On 7 April 1930, Saint-Exupéry was appointed Chevalier de la Légion d’honneur.
On 29 December 1935, while flying his red and white Caudron C.630 Simoun, F-ANRY, in a race from Paris, France, to Sài Gòn, French Indo-China, Saint-Exupéry crashed in the Sahara desert. He and his mechanic, André Prévost, were marooned without food or water. They wandered aimlessly for four days and were near death when they were rescued by a Bedouin tribesman. Saint-Exupéry wrote about the experience in Wind, Sand and Stars, and it was the inspiration for his classic novel, The Little Prince.
Saint-Exupéry traveled to Spain in 1937 to observe the Spanish Revolution. He was horrified by what he experienced. “War is not an adventure,” he wrote. “It is a disease.”
Antoine de Saint-Exupéry was promoted to Officier de la Légion d’honneur in 1939.
Following the outbreak of World War II, Saint-Exupéry returned to service with the Armée del’Air, flying in a reconnaissance squadron. With the surrender of France to the German invaders, he fled to Portugal. Saint-Exupéry sailed from Lisbon 20 December 1940 aboard S.S. Siboney, arriving at the Port of New York, 31 December.
In April 1943, he returned to the war flying with the Free French Air Force, the Forces Aériennes Françaises Libres.
He flew a twin-engine Lockheed F-5B, an unarmed photographic reconnaissance variant of the P-38J Lightning fighter. His squadron, 31e escadre,Groupe 2/33, operated from Borgo, an airfield on the northeast coast of Corsica.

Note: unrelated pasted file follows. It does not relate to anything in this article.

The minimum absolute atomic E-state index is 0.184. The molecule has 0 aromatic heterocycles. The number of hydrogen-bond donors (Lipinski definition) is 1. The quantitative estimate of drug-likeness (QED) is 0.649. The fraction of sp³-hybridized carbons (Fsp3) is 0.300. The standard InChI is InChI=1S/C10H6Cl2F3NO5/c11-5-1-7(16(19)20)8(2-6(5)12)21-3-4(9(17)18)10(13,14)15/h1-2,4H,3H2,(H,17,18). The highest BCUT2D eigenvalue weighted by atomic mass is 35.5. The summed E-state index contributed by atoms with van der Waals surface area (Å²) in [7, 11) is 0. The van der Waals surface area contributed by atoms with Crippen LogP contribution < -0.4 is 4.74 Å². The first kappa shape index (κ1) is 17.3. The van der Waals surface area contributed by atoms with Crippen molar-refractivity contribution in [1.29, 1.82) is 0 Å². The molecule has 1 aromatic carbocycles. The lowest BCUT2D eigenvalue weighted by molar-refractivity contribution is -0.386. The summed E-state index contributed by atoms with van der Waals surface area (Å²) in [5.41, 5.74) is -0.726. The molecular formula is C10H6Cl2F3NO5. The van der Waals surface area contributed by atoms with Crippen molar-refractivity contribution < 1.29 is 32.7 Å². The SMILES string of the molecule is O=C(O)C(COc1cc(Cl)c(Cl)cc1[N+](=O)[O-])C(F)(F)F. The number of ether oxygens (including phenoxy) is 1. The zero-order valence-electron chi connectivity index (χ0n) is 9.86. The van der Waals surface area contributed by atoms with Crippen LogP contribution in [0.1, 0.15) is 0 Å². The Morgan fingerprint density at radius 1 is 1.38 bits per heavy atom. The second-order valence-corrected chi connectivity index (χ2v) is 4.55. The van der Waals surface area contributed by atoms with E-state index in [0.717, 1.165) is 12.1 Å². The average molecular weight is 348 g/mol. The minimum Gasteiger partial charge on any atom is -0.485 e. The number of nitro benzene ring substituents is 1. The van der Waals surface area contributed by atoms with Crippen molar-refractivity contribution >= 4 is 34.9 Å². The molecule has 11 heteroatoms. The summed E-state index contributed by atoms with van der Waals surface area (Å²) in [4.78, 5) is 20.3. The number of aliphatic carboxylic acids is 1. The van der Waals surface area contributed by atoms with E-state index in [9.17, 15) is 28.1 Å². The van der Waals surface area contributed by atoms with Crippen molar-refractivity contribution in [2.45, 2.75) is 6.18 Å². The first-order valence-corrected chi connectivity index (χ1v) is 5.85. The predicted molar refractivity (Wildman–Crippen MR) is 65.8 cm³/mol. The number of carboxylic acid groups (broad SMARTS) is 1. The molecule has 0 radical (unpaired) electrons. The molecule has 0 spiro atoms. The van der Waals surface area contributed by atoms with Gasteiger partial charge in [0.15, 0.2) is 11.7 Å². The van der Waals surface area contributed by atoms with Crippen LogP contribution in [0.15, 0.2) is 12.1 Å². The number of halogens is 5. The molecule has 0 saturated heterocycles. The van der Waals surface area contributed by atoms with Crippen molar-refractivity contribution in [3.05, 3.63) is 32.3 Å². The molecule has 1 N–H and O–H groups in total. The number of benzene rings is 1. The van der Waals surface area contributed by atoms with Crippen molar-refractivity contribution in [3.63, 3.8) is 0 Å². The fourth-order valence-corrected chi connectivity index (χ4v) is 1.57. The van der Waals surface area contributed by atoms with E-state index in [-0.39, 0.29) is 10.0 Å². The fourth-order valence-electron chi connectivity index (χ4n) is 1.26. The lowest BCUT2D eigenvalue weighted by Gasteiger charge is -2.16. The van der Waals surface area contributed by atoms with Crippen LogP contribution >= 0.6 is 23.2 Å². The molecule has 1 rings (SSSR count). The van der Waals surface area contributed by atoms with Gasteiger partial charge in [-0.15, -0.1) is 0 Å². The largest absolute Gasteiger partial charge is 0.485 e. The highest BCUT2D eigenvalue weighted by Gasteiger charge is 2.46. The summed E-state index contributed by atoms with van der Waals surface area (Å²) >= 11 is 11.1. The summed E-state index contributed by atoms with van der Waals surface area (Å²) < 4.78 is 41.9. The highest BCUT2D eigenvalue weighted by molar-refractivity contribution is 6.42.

Commandant Saint-Exupéry disappeared with his Lockheed F-5B-1-LO Lightning photo reconnaissance airplane (serial number 42-68223) while on a mission to Grenoble and Annecy, at the base of the French Alps, 31 July 1944.
His identity bracelet was found in 1998 by a fisherman, off the southern coastline of France. Wreckage of the F-5B was located on the sea floor in May 2000.
12–13 May 1930: In an effort to connect the North African and South American air mail routes, Jean Mermoz, the chief pilot of Compagnie générale aéropostale, along with co-pilot and navigator Jean Dabry, and radio navigator Léopold Martial Émile Gimié, departed Saint-Louis, on the western coast of Senegal, French West Africa, enroute to Natal, Brazil.
Their airplane, a pontoon-equipped Latécoère 28-3, was carrying 122 kilograms (269 pounds) of mail and fuel for 30 hours of flight. The crew had named the airplane Comte de la Vaulx, after an early French aeronaut and the founder of the Fédération Aéronautique Internationale.
The aviators flew southwest across the South Atlantic Ocean. Natal was approximately 2,000 miles away. [3,178.879 kilometers; 1,975.264 statute miles; 1,716.595 nautical miles]
Gimié transmitted a radio message: “19º Frame-A.J.N.Q. Mermoz, Dabry, Gimié, partis pour Natal à 10 h. 56 locale.” (“19º Frame-A.J.N.Q. Mermoz, Dabry, Gimié, left for Natal at 10:56 a.m., local.”) Gimié was an expert in radio-navigation. The airplane was equipped with radios that could be used to triangulate their position using nine land stations and several ships along their course.
A contemporary United Press wire service news report stated that they arrived at Natal at 6:15 a.m., local time. The actual duration of the flight is difficult to determine. Sources very from as few as 17 hours to as many as 21 hours, 24 minutes. The U.S. Centennial of Flight Commission reported that the flight took 19 hours, 35 minutes.
This was the first non-stop flight to cross the South Atlantic.